But for Connaught’s students, the high point came in 2008, with the arrival of an improvement that they had marked on surveys as their most-wanted: grass. That spring, a 20,000 square-foot area was seeded, easily eclipsing the new swings and tetherball poles installed at the same time.

Volunteer Angela Miki.

Volunteer Angela Miki is cheered on by student Bjorn Haave. Photo by Trish Elliott.


“Where kids can mellow out.”


Amidst the gradual ‘greening,’ however, a unique and distinctly earth-toned little area also appeared. On the first day of summer 2007, Connaught officially unveiled an Aboriginal-style ‘friendship circle’ designed with the help of well-known Cree artist Lionel Payachew – a red brick circle, ringed with11 large stones as well as three cement pillars covered with clay tiles decorated by students.

Damon Badger Heit, the artist (and Connaught graduate) who led the students through the decorating process, says the tiles were meant to reflect students’ connections with their families and community.

“People did memorials to their grandparents, people did nature scenes, kids did … musical instruments – things they were involved with, things they liked about their community,” he said.

“I think (the friendship circle) is a good use of space, to have an area on the playground where kids can sort of mellow out, and have some story time, some down time,” he added.


An urban park is born


Photo by Don Jedlic.

Though the Playground Project is still working to improve Connaught’s schoolyard even further, three decades of campaigning have definitely left their mark.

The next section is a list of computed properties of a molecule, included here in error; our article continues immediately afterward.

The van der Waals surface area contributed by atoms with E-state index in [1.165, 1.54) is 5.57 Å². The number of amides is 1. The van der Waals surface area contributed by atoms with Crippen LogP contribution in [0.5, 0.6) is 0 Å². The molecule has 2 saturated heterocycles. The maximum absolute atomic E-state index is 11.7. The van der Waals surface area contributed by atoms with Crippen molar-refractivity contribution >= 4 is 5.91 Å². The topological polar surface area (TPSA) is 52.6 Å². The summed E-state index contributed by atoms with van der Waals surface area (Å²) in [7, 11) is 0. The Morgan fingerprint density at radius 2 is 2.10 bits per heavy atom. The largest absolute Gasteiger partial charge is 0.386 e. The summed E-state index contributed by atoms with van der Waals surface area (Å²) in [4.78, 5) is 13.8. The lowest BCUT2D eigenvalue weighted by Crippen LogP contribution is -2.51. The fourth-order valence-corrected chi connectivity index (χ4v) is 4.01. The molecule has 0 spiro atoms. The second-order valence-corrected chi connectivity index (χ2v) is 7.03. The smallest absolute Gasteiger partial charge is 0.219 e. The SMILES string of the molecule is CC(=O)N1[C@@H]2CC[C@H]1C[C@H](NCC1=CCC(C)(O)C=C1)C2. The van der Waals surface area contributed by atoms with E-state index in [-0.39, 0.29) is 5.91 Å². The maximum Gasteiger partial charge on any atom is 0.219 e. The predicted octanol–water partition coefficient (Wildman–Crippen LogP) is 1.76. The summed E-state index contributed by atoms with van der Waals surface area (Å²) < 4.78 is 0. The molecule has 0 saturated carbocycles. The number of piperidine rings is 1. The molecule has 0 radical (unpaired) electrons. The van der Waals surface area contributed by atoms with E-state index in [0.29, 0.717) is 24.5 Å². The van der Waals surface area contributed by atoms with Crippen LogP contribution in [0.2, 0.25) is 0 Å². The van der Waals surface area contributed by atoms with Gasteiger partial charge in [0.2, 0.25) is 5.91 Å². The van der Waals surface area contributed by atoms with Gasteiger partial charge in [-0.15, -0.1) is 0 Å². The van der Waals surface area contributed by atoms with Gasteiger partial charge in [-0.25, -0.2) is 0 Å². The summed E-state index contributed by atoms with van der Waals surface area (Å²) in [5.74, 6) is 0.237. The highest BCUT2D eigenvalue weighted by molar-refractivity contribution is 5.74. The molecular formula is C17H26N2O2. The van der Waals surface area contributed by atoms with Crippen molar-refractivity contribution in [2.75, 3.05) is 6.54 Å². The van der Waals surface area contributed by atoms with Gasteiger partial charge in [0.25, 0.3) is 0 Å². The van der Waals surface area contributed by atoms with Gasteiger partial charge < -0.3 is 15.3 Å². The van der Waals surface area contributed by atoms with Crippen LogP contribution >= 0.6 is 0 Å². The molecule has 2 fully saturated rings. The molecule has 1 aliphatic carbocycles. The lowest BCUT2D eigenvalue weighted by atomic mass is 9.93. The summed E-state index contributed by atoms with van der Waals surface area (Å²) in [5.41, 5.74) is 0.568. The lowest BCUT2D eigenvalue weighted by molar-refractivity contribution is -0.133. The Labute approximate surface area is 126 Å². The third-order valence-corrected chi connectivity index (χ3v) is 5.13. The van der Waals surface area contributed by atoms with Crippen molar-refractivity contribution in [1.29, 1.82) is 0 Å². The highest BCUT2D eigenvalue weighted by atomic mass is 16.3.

“Before, a summer would come and go, and the entire senior playground … would be empty and blowing dust.” says Hudson. “Over the years, as the schoolyard has transformed, it’s just become wonderful to see the number of people that have realized the space is here. And every year, every season, there are just more and more kids, families, groups – people popping in and making it a regular stopover in their lives.”

Skater Ringo Jedlic

A place for everyone. Photo by Don Jedlic.

Step Back in Time: Original project website

The Connaught History Project is funded and supported by the Community Research Unit, Faculty of Arts, University of Regina.

One comment on “Playground”

  1. I drove by the schoolyard a few weeks ago on a warm spring evening and was AMAZED to see how many kids were playing – on the swings, monkeybars, football on the grass and skatebaording. It reminded me of my own schoolyard in the 70’s and I really thought it was a thing of the past. Way to go everyone who has worked so hard to bring fun back to our neighbourhood!